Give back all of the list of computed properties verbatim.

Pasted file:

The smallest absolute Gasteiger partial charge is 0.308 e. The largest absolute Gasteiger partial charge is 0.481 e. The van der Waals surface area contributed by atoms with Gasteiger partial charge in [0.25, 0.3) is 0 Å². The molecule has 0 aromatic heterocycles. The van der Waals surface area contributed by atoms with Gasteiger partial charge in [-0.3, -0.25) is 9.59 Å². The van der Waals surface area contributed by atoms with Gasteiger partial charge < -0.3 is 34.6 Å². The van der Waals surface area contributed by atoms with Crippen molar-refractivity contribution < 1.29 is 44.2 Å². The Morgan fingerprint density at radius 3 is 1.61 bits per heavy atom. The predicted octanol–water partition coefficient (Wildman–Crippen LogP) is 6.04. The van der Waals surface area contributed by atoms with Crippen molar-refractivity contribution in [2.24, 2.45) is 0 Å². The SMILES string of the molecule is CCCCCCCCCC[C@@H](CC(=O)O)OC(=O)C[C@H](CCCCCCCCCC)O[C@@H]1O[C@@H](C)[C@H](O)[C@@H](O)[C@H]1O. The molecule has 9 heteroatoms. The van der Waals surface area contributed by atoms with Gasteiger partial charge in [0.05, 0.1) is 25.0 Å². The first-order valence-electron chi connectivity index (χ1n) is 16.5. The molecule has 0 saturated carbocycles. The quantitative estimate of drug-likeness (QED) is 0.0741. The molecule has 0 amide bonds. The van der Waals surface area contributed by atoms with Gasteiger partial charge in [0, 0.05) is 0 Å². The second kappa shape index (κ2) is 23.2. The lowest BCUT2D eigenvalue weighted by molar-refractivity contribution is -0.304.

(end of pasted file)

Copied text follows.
The smallest absolute Gasteiger partial charge is 0.308 e. The largest absolute Gasteiger partial charge is 0.481 e. The van der Waals surface area contributed by atoms with Gasteiger partial charge in [0.25, 0.3) is 0 Å². The molecule has 0 aromatic heterocycles. The van der Waals surface area contributed by atoms with Gasteiger partial charge in [-0.3, -0.25) is 9.59 Å². The van der Waals surface area contributed by atoms with Gasteiger partial charge < -0.3 is 34.6 Å². The van der Waals surface area contributed by atoms with Crippen molar-refractivity contribution < 1.29 is 44.2 Å². The Morgan fingerprint density at radius 3 is 1.61 bits per heavy atom. The predicted octanol–water partition coefficient (Wildman–Crippen LogP) is 6.04. The van der Waals surface area contributed by atoms with Crippen molar-refractivity contribution in [2.24, 2.45) is 0 Å². The SMILES string of the molecule is CCCCCCCCCC[C@@H](CC(=O)O)OC(=O)C[C@H](CCCCCCCCCC)O[C@@H]1O[C@@H](C)[C@H](O)[C@@H](O)[C@H]1O. The molecule has 9 heteroatoms. The van der Waals surface area contributed by atoms with Gasteiger partial charge in [0.05, 0.1) is 25.0 Å². The first-order valence-electron chi connectivity index (χ1n) is 16.5. The molecule has 0 saturated carbocycles. The quantitative estimate of drug-likeness (QED) is 0.0741. The molecule has 0 amide bonds. The van der Waals surface area contributed by atoms with Gasteiger partial charge in [0, 0.05) is 0 Å². The second kappa shape index (κ2) is 23.2. The lowest BCUT2D eigenvalue weighted by molar-refractivity contribution is -0.304.